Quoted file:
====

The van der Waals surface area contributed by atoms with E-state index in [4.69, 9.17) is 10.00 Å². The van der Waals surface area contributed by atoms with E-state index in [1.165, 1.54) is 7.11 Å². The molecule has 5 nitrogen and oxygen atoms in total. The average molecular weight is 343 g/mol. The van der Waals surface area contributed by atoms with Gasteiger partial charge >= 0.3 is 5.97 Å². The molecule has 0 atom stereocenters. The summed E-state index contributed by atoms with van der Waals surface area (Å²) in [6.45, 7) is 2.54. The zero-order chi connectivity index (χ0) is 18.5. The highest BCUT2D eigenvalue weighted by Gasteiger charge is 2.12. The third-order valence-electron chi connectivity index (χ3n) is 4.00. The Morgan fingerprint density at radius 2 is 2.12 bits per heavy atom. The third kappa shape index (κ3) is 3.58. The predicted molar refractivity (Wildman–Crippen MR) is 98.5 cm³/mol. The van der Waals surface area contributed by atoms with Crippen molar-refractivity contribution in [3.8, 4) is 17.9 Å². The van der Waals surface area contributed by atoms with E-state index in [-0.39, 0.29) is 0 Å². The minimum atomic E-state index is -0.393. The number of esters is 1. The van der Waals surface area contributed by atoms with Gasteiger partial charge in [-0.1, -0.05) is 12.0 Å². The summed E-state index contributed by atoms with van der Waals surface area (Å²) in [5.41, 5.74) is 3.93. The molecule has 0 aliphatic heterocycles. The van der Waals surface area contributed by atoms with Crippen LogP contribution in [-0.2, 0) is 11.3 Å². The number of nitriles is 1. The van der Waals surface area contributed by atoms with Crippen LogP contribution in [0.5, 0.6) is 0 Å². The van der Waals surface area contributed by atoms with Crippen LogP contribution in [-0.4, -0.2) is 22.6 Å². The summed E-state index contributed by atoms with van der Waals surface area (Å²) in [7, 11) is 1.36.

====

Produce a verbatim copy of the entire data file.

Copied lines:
The van der Waals surface area contributed by atoms with E-state index in [4.69, 9.17) is 10.00 Å². The van der Waals surface area contributed by atoms with E-state index in [1.165, 1.54) is 7.11 Å². The molecule has 5 nitrogen and oxygen atoms in total. The average molecular weight is 343 g/mol. The van der Waals surface area contributed by atoms with Gasteiger partial charge >= 0.3 is 5.97 Å². The molecule has 0 atom stereocenters. The summed E-state index contributed by atoms with van der Waals surface area (Å²) in [6.45, 7) is 2.54. The zero-order chi connectivity index (χ0) is 18.5. The highest BCUT2D eigenvalue weighted by Gasteiger charge is 2.12. The third-order valence-electron chi connectivity index (χ3n) is 4.00. The Morgan fingerprint density at radius 2 is 2.12 bits per heavy atom. The third kappa shape index (κ3) is 3.58. The predicted molar refractivity (Wildman–Crippen MR) is 98.5 cm³/mol. The van der Waals surface area contributed by atoms with Crippen molar-refractivity contribution in [3.8, 4) is 17.9 Å². The van der Waals surface area contributed by atoms with E-state index in [-0.39, 0.29) is 0 Å². The minimum atomic E-state index is -0.393. The number of esters is 1. The van der Waals surface area contributed by atoms with Gasteiger partial charge in [-0.1, -0.05) is 12.0 Å². The summed E-state index contributed by atoms with van der Waals surface area (Å²) in [5.41, 5.74) is 3.93. The molecule has 0 aliphatic heterocycles. The van der Waals surface area contributed by atoms with Crippen LogP contribution in [-0.2, 0) is 11.3 Å². The number of nitriles is 1. The van der Waals surface area contributed by atoms with Crippen LogP contribution in [0.5, 0.6) is 0 Å². The van der Waals surface area contributed by atoms with Crippen LogP contribution in [-0.4, -0.2) is 22.6 Å². The summed E-state index contributed by atoms with van der Waals surface area (Å²) in [7, 11) is 1.36.